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The Hardest Part of Parenting a Teen Is All the Not Knowing

Image Source: Lori Garcia
Image Source: Lori Garcia

Driving home from freshman orientation, my teenage son says nothing. Sprawled out in the passenger seat, bangs covering his eyes, he fidgets with the automatic window.

“So, high school … it seems pretty cool, right?” I insist.

“I guess,” he shrugs, as he stares out the open window.

“High school’s going to be a lot different than junior high, but in a good way. I think you’re going to like it.”

“I guess.”

Sigh. If I had to guess, I’d say he has a lot on his mind … not that he’s sharing it with me.

Not so long ago he told me everything, from who got their name on the board and why to the temperature inside his classroom. Now at 13, all I know is what he chooses to tell me. Combined with what I see, I can’t help but feel I’m missing something. His good grades tell part of his story. His mixed mood tells another.

It’s not enough to know he loves video games, hates cheese, and prefers Moco De Gorila hair gel. I want to know more. I want to know the important stuff.

Is he happy?

Is “fine” really fine?

Is he heartbroken?

Is he nervous about high school?

I’ve asked these questions many times in many different ways; I just wish I was sold on his one-word answers.

He can tell me things. Does he know that? He can tell me complicated stuff, embarrassing stuff, even personal stuff. Does he know how cool I am? What a great listener I can be? That I’ve been there, too? He might think Mom can’t possibly understand the complexities of his GenZ mind, but I can … or at least try to.

I make it a point to be present. I encourage daily communication. Even still, you can lead a teen to your open mind, but you can’t make them talk. I’ve tried.

My husband assures me, “He knows you’re here. He knows you care.” He tells me to relax, take two steps back, watch and wait.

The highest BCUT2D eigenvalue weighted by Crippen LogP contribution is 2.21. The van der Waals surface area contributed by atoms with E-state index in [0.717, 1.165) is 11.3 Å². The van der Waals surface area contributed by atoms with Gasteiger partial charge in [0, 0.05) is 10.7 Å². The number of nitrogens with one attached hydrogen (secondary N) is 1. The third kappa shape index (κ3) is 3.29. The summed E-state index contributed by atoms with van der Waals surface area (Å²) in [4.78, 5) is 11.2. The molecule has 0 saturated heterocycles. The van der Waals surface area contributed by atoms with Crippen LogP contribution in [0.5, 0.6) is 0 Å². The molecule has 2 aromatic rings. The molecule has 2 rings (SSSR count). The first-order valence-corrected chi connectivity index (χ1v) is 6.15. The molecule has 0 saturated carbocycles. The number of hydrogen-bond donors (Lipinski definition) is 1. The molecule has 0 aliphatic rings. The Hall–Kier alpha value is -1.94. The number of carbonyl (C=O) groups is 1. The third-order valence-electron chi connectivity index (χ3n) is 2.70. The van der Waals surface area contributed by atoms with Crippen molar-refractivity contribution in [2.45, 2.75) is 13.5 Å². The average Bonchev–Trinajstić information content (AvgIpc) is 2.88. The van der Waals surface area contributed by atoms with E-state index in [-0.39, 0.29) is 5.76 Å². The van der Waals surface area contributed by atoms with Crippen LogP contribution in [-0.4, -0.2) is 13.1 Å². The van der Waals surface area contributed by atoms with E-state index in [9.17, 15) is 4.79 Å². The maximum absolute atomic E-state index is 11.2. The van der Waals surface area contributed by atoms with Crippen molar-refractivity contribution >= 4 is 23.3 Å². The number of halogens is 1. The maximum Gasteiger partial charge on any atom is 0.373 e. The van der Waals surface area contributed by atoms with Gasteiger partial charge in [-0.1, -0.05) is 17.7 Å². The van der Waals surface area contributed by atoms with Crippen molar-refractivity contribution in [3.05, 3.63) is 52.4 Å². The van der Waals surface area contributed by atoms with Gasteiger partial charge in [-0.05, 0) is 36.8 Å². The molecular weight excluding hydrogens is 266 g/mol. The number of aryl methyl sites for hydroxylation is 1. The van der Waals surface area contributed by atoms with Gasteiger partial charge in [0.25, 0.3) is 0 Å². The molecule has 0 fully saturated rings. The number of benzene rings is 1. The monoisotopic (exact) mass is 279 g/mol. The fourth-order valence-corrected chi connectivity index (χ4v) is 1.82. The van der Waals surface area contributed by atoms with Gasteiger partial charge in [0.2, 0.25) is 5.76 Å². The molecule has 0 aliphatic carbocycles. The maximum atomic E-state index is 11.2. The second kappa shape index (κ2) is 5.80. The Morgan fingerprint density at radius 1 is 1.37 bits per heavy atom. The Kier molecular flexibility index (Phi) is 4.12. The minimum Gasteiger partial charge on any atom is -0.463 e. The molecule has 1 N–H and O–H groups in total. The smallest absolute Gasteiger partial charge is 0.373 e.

I do. I am. I try. All with the best of intentions. All perhaps the wrong way?

In my two steps back, I may be confusing a loosened grip with letting go.

In my watching, I have a tendency to fixate on details instead of the bigger picture.

In my waiting, I require frequent reminders that our greatest connections happen when I least expect them.

It’s possible we’ve reached a bend in our parent-child journey where the answers are becoming his to keep. As a once teen, I understand the necessity of this place. As a parent, the climate and customs concern me. But the good news is that we just got here, and at 13 years old, we’ve still got a long way to go.

I may not know what my son’s future holds, but if I think about it, I never have. But if I can trust history to repeat itself, I can have confidence in knowing that we’ll make it through this next adventure with as much heart as we ever have.

So maybe right now the answers are overrated. Maybe they ruin the surprise. Or maybe faith is the only answer I need.

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Article Posted 3 years Ago

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